Poppy In memoriam Poppy

Private William Patrick Stuart




William Patrick Stuart was born on 23 December 1888 at 3 St Pancras Street, Ballymacarrett, Belfast, the youngest of seven children of upholsterer Andrew Stuart and his wife, Dumbarton-born Mary Stuart (nee O'Rorke). By 1911 he was living with his family at 6 New Bond Street, Belfast, and working as a house decorator.

Soon after this Stuart moved to England. By the end of 1915 he was working as a house painter and decorator and living at 188 Blake Street, Barrow, Cumbria. On 12 December 1915 he was attested into the army and placed in the reserve. He was mobilised on 20 November the following year and posted to the North Irish Horse, joining the regiment at Antrim two days later. He was issued regimental number 2312.

Stuart embarked for France on 24 April 1917, where he was posted to the 2nd North irish Horse Regiment. He joined his unit in the field at Boeschepe on 12 June.

Just weeks later orders came that the regiment would be dismounted and the men transferred to the infantry. Stuart was one of 70 men given the job of conducting the regiment's horses to Egypt. They embarked from Marseilles on board HMT Bohemian on 25 August. After a month at Alexandria they returned to France, through Italy. On 5 October they arrived at the 36th (Ulster) Division Infantry Base Depot at Harfleur for infantry training.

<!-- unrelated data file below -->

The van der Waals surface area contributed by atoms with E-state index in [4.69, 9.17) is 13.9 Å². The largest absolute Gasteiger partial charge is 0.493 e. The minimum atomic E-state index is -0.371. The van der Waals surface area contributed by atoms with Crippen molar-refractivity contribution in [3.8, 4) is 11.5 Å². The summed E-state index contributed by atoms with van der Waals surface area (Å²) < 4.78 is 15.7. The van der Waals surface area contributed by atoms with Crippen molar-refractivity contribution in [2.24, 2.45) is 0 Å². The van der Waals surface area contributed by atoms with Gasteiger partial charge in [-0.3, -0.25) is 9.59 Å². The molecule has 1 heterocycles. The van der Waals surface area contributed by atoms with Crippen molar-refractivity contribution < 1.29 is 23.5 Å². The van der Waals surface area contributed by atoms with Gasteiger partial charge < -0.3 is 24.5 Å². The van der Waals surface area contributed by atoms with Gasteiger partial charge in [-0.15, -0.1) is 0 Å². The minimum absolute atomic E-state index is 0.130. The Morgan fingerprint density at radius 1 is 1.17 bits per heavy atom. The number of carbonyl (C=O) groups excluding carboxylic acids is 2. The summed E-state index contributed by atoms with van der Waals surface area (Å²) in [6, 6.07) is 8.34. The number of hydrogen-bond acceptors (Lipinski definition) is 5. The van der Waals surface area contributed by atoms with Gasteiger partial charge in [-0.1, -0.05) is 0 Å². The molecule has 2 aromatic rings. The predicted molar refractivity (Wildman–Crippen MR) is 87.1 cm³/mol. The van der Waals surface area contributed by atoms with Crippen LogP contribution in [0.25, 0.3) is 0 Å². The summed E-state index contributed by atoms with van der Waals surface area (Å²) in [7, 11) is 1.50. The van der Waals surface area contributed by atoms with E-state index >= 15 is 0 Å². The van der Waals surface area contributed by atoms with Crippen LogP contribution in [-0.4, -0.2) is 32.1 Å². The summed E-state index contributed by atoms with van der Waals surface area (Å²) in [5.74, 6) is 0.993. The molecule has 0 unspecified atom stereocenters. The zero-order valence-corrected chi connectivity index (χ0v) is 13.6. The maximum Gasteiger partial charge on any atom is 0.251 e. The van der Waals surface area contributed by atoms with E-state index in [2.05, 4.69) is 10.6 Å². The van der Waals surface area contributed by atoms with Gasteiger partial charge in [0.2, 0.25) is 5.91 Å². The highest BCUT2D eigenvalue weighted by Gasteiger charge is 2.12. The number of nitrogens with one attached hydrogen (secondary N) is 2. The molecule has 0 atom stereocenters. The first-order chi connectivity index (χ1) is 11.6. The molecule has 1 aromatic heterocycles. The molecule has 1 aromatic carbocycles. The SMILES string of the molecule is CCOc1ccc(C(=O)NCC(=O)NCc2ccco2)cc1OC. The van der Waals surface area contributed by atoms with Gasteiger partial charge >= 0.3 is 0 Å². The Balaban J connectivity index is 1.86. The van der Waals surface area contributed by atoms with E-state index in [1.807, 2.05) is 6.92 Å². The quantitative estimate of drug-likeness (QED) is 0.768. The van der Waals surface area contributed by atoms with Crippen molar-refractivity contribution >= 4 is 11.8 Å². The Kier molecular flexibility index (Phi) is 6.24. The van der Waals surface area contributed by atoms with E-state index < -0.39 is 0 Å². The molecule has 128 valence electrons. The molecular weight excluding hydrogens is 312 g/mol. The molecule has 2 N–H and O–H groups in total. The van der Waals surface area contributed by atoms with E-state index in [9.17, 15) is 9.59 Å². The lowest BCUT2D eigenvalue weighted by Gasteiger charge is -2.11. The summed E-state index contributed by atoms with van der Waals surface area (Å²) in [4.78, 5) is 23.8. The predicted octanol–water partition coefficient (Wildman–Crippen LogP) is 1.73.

After just a few days they were posted to the 9th (Service) Battalion, Royal Irish Fusiliers – renamed the 9th (North Irish Horse) Battalion, joining it in the field at Ruyaulcourt on 12 October. Stuart was issued regimental number 41598 and posted to D Company. He probably saw action with the battalion during the Battle of Cambrai in November and December 1917.

Stuart was one of the many of the 9th Battalion listed as missing following the retreat from St Quentin from 21 to 28 March 1918, during the German spring offensive. In fact he had been captured, suffering from a serious head wound. He died in a German field hospital at Villers St Christophe on 30 March and was buried in the village churchyard.

Stuart's family did not learn of his fate until November 1918, when they received a letter from the Red Cross with information from Germany about his death.

After the war, when burial places were being consolidated, Stuart's grave could not be found. He is commemorated on a 'Kipling' Special Memorial at Ham British Cemetery, Muille-Villette, Somme, France (Villers St Christophe Churchyard Memorial 29).

The memorial inscription reads:

To the memory of these 5 British
soldiers, who died as Prisoners of War in
1918, and were buried at the time in
Villiers St. Christophe Churchyard, but
whose graves are now lost.

Their Glory shall not be blotted out.


30TH MARCH 1918 AGE 29


Image kindly provided by Richard Evans. See his website Nelson, Glamorgan and the Great War http://www.nelson-ww1-memorial.org.uk.